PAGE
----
Charles Dickens

An excitement such as the world had never known before was created. Thousands and thousands of men of all ranks and conditions departed for Jerusalem to make war against the Turks. The war is called in history the first Crusade, and every Crusader wore a cross marked on his right shoulder.

All the Crusaders were not zealous Christians. Among them were vast numbers of the restless, idle, profligate, and adventurous spirit of the time. Some became Crusaders for the love of change; some, in the hope of plunder; some, because they had nothing to do at home; some, because they did what the priests told them; some, because they liked to see foreign countries; some, because they were fond of knocking men about, and would as soon knock a Turk about as a Christian. Robert of Normandy may have been influenced by all these motives; and by a kind desire, besides, to save the Christian Pilgrims from bad treatment in future. He wanted to raise a number of armed men, and to go to the Crusade. He could not do so without money. He had no money; and he sold his dominions to his brother, the Red King, for five years. With the large sum he thus obtained, he fitted out his Crusaders gallantly, and went away to Jerusalem in martial state. The Red King, who made money out of everything, stayed at home, busily squeezing more money out of Normans and English.

After three years of great hardship and suffering - from shipwreck at sea; from travel in strange lands; from hunger, thirst, and fever, upon the burning sands of the desert; and from the fury of the Turks - the valiant Crusaders got possession of Our Saviour's tomb. The Turks were still resisting and fighting bravely, but this success increased the general desire in Europe to join the Crusade. Another great French Duke was proposing to sell his dominions for a term to the rich Red King, when the Red King's reign came to a sudden and violent end.

You have not forgotten the New Forest which the Conqueror made, and which the miserable people whose homes he had laid waste, so hated. The cruelty of the Forest Laws, and the torture and death they brought upon the peasantry, increased this hatred. The poor persecuted country people believed that the New Forest was enchanted. They said that in thunder-storms, and on dark nights, demons appeared, moving beneath the branches of the gloomy trees. They said that a terrible spectre had foretold to Norman hunters that the Red King should be punished there. And now, in the pleasant season of May, when the Red King had reigned almost thirteen years; and a second Prince of the Conqueror's blood - another Richard, the son of Duke Robert - was killed by an arrow in this dreaded Forest; the people said that the second time was not the last, and that there was another death to come.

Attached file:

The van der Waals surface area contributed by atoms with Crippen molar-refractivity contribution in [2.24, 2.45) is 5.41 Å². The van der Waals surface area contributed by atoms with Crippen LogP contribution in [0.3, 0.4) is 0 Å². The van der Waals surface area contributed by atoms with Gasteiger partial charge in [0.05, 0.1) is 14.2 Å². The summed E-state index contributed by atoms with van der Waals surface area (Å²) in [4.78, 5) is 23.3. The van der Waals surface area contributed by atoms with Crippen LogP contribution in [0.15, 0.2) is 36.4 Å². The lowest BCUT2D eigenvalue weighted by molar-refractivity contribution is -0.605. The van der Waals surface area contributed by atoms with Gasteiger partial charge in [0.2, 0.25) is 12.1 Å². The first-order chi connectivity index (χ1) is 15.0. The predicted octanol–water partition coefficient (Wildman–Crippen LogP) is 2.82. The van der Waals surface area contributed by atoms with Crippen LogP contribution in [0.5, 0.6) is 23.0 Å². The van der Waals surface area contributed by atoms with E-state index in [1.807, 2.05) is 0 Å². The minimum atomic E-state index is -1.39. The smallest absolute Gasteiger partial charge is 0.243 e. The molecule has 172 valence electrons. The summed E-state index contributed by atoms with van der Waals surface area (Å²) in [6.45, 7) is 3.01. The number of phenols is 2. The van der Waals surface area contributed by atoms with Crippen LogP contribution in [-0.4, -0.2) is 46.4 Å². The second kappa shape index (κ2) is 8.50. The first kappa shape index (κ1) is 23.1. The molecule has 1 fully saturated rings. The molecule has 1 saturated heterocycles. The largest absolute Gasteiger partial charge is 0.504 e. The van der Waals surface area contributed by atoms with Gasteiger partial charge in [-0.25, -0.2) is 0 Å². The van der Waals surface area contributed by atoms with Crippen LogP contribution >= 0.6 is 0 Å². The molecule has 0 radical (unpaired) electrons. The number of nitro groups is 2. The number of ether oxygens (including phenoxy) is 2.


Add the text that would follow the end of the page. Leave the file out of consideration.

It was a lonely forest, accursed in the people's hearts for the wicked deeds that had been done to make it; and no man save the King and his Courtiers and Huntsmen, liked to stray there. But, in reality, it was like any other forest. In the spring, the green leaves broke out of the buds; in the summer, flourished heartily, and made deep shades; in the winter, shrivelled and blew down, and lay in brown heaps on the moss. Some trees were stately, and grew high and strong; some had fallen of themselves; some were felled by the forester's axe; some were hollow, and the rabbits burrowed at their roots; some few were struck by lightning, and stood white and bare. There were hill-sides covered with rich fern, on which the morning dew so beautifully sparkled; there were brooks, where the deer went down to drink, or over which the whole herd bounded, flying from the arrows of the huntsmen; there were sunny glades, and solemn places where but little light came through the rustling leaves. The songs of the birds in the New Forest were pleasanter to hear than the shouts of fighting men outside; and even when the Red King and his Court came hunting through its solitudes, cursing loud and riding hard, with a jingling of stirrups and bridles and knives and daggers, they did much less harm there than among the English or Normans, and the stags died (as they lived) far easier than the people.